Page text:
What are the rules on inheriting associated types from protocols?

I've never been too clear on how associated types and type aliases trickle down from parent protocols. Here's a simplified version of a real relevant Collection-y problem. Can this error…

Reference to invalid associated type 'Index' of type 'S'

…be resolved without having to manually use Int within S or one of its extensions, if the subscript does indeed need to be defined at the level of S and not higher up the chain?

public protocol P: RandomAccessCollection where Index == Int {}

extension P {
  public var startIndex: Index { 0 }
}
public struct S { }

extension S: P {
  public var endIndex: Index { 0 }
  public subscript(index: Index) -> Void { () }
}

If you declare it as struct S: P does the compiler error go away? Or if you try the latest 5.7 compiler, does that improve it?

  1. No.

  2. Different sort of no. I wouldn't try a thing with a lower version anymore.

Your code example works if I write:

public protocol P: RandomAccessCollection where Index == Int {
  associatedtype Index
}

"Re-stating" an associated type in this manner is a no-op -- the generics implementation doesn't consider it as a distinct entity from Index in the parent protocol, which is constrained to Int -- but it helps nudge associated type inference into figuring out what's going on.

This is a bug and we should fix it some day, but it's not quite as straightforward to fix I think. Associated type inference in general is kind of broken and needs a complete overhaul.

6 Likes

The use case I tried to simplify isn't solved by your suggestion. Is it currently solvable with another trick?

public protocol BackedByInteger
: ExpressibleByIntegerLiteral & Hashable & MutableCollection & RandomAccessCollection
where Index == Int {
  associatedtype Integer: FixedWidthInteger & _ExpressibleByBuiltinIntegerLiteral
  
  init(_: Integer)
}

// MARK: - ExpressibleByIntegerLiteral
extension BackedByInteger {
  public init(integerLiteral integer: Integer) {
    self.init(integer)
  }
}

// MARK: - MutableCollection, RandomAccessCollection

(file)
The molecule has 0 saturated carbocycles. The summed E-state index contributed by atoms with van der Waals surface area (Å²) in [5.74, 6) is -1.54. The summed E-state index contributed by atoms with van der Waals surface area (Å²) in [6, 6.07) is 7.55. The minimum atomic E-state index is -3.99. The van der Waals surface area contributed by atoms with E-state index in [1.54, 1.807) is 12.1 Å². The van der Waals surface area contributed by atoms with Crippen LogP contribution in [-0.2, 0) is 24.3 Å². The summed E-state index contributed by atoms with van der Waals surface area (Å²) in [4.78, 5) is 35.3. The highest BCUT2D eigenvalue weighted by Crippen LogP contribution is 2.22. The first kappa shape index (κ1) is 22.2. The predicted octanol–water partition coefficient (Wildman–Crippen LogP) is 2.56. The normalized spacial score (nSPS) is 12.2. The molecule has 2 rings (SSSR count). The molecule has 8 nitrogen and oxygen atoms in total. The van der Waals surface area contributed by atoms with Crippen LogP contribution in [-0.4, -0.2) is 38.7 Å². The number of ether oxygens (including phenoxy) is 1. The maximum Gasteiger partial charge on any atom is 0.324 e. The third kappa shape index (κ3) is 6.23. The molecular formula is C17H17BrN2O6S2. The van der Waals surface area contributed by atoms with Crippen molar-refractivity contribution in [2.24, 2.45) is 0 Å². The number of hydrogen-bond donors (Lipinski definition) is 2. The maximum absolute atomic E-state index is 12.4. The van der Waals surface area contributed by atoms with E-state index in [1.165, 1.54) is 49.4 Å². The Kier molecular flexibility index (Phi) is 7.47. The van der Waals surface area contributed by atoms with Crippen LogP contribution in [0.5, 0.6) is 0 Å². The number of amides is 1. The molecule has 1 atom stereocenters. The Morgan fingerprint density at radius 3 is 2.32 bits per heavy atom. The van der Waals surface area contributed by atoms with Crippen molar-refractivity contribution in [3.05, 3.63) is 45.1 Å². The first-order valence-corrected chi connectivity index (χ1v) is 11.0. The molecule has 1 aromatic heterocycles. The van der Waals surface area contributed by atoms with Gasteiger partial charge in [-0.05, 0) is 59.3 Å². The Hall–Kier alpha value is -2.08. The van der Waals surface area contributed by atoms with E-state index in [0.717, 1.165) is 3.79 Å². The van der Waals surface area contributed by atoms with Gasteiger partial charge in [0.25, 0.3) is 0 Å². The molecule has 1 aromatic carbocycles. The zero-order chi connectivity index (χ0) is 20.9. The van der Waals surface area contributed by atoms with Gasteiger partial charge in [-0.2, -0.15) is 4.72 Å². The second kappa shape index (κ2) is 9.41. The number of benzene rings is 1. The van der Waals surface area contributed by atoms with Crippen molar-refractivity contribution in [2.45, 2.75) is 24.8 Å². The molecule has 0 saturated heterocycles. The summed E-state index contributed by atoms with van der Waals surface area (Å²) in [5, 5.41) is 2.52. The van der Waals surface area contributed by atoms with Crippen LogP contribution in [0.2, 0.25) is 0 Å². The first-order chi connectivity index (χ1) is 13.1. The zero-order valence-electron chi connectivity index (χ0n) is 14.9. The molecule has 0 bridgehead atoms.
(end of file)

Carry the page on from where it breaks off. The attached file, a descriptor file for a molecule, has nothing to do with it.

extension BackedByInteger {
  public var startIndex: Index { 0 }
}
/// The bits of an integer, from least significant to most.
public struct Bits<Integer: FixedWidthInteger & _ExpressibleByBuiltinIntegerLiteral> {
  public var integer: Integer
}

// MARK: - Collection
extension Bits: BackedByInteger {
  public var endIndex: Index { Integer.bitWidth }

  public subscript(index: Index) -> Integer {
    get { integer >> index & 1 }
    set {
      integer &= ~(1 << index)
      integer |= (newValue & 1) << index
    }
  }
}

// MARK: - BackedByInteger
extension Bits {
  public init(_ integer: Integer) {
    self.integer = integer
  }
}
/// The nybbles of an integer, from least significant to most.
public struct Nybbles<Integer: FixedWidthInteger & _ExpressibleByBuiltinIntegerLiteral> {
  public var integer: Integer
}

// MARK: - Collection
extension Nybbles {
  public var endIndex: Index { Integer.bitWidth / 4 }

  public subscript(index: Index) -> Integer {
    get { integer >> (index * 4) & 0xF }
    set {
      let index = index * 4
      integer &= ~(0xF << index)
      integer |= (newValue & 0xF) << index
    }
  }
}

// MARK: - BackedByInteger
extension Nybbles: BackedByInteger {
  public init(_ integer: Integer) {
    self.integer = integer
  }
}

Can you try adding a declaration associatedtype Index to protocol BackedByInteger?

That's what I'm saying—it works for the simplified example but not there.

I don't like having to make the arbitrary decision of the one place to put Int so I just restructured the whole concept :melting_face::

SmallIntegerCollection
public extension BinaryInteger {
  /// The bits of an integer, from least significant to most.
  var bits: SmallIntegerCollection<Self> {
    get { .init(container: self, elementBitWidth: 1) }
    set { self = newValue.container }
  }

  /// The nybbles of an integer, from least significant to most.
  var nybbles: SmallIntegerCollection<Self> {
    get { .init(container: self, elementBitWidth: 4) }
    set { self = newValue.container }
  }
}

/// A collection of integers which "fit" into a larger integer type.
///
/// `Container` is an integer that can contain `Container.bitWidth / elementBitWidth` elements.
/// `SmallIntegerCollection` divides it evenly; indexing is performed from least significant divisions to most.
public struct SmallIntegerCollection<Container: BinaryInteger> {
  public init(container: Container, elementBitWidth: Int) {
    self.container = container
    self.elementBitWidth = elementBitWidth
  }

  /// The backing storage unit for this collection.
  public var container: Container

  /// The number of bits needed for the underlying binary representation of each element of this collection.
  public var elementBitWidth: Int
}

// MARK: - public
public extension SmallIntegerCollection {
  /// An element with `1` for all bits.
  var mask: Container { ~(~0 << elementBitWidth) }
}

// MARK: - MutableCollection & RandomAccessCollection
extension SmallIntegerCollection: MutableCollection & RandomAccessCollection {
  public typealias Index = Int

  public var startIndex: Index { 0 }
  public var endIndex: Index { Container().bitWidth / elementBitWidth }

  public subscript(index: Index) -> Container {
    get { container >> (index * elementBitWidth) & mask }
    set {
      let index = index * elementBitWidth
      container &= ~(mask << index)
      container |= (newValue & mask) << index
    }
  }
}